Politics Trump settles lawsuit against celebrity chef

15:41  11 april  2017
15:41  11 april  2017 Source:   CBS News

Twitter refuses U.S. order to disclose user behind anti-Trump account

  Twitter refuses U.S. order to disclose user behind anti-Trump account <p></p><p>Twitter Inc on Thursday refused to reveal the user behind an account opposed to President Donald Trump's tough immigration policies and said it was challenging the demand for records by the U.S. government in court, according to a lawsuit.</p>The lawsuit over the account @ALT_uscis, claimed to be run by at least one federal immigration employee, was filed in federal court in San Francisco, where Twitter is based. The acronym CIS refers to U.S. Citizenship and Immigration Services, and the account's description refers to itself as "immigration resistance.

The Trump Organization, the conglomerate that unites the US president's family business interests, has settled lawsuits with two celebrity chefs who Trump filed a similar lawsuit against Zakarian, who also pulled out of a deal to open a restaurant at the Trump International Hotel in Washington.

WASHINGTON — President-elect Donald Trump has no plans to settle his lawsuit against a celebrity chef who pulled out of opening a restaurant in one of Trump 's hotels, a lawyer for the Trump Organization told a judge on Tuesday.

The Trump International Hotel at 1100 Pennsylvania Avenue NW, is seen Wednesday, Dec. 21, 2016 in Washington.: ap-16356701959159.jpg © Alex Brandon, AP ap-16356701959159.jpg

The Trump Organization has settled another lawsuit with a celebrity chef. 

The company had sued Geoffrey Zakarian, a Food Network star, for breach of contract after he refused to open a restaurant in the Trump Organization’s new Washington, D.C. hotel. On Monday, lawyers announced that the suit had been settled, just days after a similar suit against Jose Andres was settled.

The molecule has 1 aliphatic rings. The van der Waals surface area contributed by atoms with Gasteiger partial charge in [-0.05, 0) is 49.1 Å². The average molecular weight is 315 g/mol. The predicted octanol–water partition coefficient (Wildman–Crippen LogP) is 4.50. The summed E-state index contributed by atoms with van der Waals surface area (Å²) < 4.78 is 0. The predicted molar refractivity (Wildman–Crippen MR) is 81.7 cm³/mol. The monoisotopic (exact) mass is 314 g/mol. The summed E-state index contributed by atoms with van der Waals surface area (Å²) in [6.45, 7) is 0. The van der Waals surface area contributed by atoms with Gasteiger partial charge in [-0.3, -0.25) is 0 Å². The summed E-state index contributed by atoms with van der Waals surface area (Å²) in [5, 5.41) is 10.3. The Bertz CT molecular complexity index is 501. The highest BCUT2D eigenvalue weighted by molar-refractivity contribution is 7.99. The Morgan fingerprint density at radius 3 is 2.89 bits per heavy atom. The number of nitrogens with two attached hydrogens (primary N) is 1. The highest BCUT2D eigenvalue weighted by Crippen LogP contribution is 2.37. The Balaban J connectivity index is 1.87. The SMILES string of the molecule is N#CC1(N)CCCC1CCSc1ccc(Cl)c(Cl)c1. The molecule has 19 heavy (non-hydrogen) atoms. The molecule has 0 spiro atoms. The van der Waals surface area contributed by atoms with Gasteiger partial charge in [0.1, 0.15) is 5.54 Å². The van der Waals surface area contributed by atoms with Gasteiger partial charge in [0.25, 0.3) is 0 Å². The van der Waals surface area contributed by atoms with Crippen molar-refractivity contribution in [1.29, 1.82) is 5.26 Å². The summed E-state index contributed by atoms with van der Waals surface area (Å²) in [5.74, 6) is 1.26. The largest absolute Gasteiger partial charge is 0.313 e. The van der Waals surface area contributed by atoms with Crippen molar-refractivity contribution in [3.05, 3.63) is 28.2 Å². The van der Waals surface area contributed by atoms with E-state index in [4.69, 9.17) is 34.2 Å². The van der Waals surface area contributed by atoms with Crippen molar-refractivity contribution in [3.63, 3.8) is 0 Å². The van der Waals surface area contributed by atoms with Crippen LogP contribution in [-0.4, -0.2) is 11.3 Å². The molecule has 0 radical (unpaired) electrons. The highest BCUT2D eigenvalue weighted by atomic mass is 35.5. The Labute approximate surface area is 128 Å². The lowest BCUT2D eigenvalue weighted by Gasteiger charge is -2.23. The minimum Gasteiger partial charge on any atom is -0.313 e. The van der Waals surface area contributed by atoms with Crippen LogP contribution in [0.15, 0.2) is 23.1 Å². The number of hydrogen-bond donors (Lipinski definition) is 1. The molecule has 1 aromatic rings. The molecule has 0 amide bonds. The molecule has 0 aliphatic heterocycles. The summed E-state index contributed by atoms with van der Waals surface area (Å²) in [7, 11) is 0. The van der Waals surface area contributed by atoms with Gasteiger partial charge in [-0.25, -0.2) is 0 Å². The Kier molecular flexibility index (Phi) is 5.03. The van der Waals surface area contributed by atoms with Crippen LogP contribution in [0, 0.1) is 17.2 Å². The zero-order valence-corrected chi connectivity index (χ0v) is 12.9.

Both chefs pulled out of the hotel when, on the campaign trail in 2015, Mr. Trump made derogatory remarks about undocumented Mexican immigrants. Mr. Trump then sued both chefs for $10 million, which was met by an $8 million countersuit from Andres. 

The details of both settlements are secret. “After an intense, two-year legal battle, we are pleased we were able to amicably resolve our differences and wish Geoffrey continued success,” read a statement from Eric Trump and Donald Trump Jr., who have taken control of the family business while their father is president.

The Trump Organization’s hotel on Pennsylvania Ave., which is now the site of semi-regular protests against the administration, eventually opened up a BLT Prime restaurant from chef David Burke. 

Trump to face 'Mexican heritage' judge in deported DREAMer case .
President Trump will confront a familiar figure in the lawsuit over a DREAMer who was deported by federal immigration agents: U.S. District Judge Gonzalo Curiel. He's the judge who oversaw a lawsuit involving Trump University who Trump accused of being biased because of his "Mexican heritage." Curiel, who was born in Indiana, approved a $25 million settlement between Trump and students who claimed they overpaid for real estate seminars. Trump didn't admit any wrongdoing under the terms of the settlement. Now, Curiel has been assigned to handle a lawsuit brought on behalf of Juan Manuel Montes, 23, a California resident who was deported in February despite being approved for the Deferred Actions for Childhood Arrivals (DACA) program, which provides protective status for undocumented immigrants brought to the country as children. Curiel's assignment to the case was completely coincidental, according to rules for the Southern District of California. Kari Hong, an assistant professor at Boston College Law School who used to be an attorney in California, said judges are selected based on a rotating schedule. The court sets up a list of available judges and they are assigned each case as they come in. Hong said judges regularly recuse themselves from cases if there is a conflict of interest, the appearance of a conflict of interest or if the judge has a financial stake in the outcome of the case.

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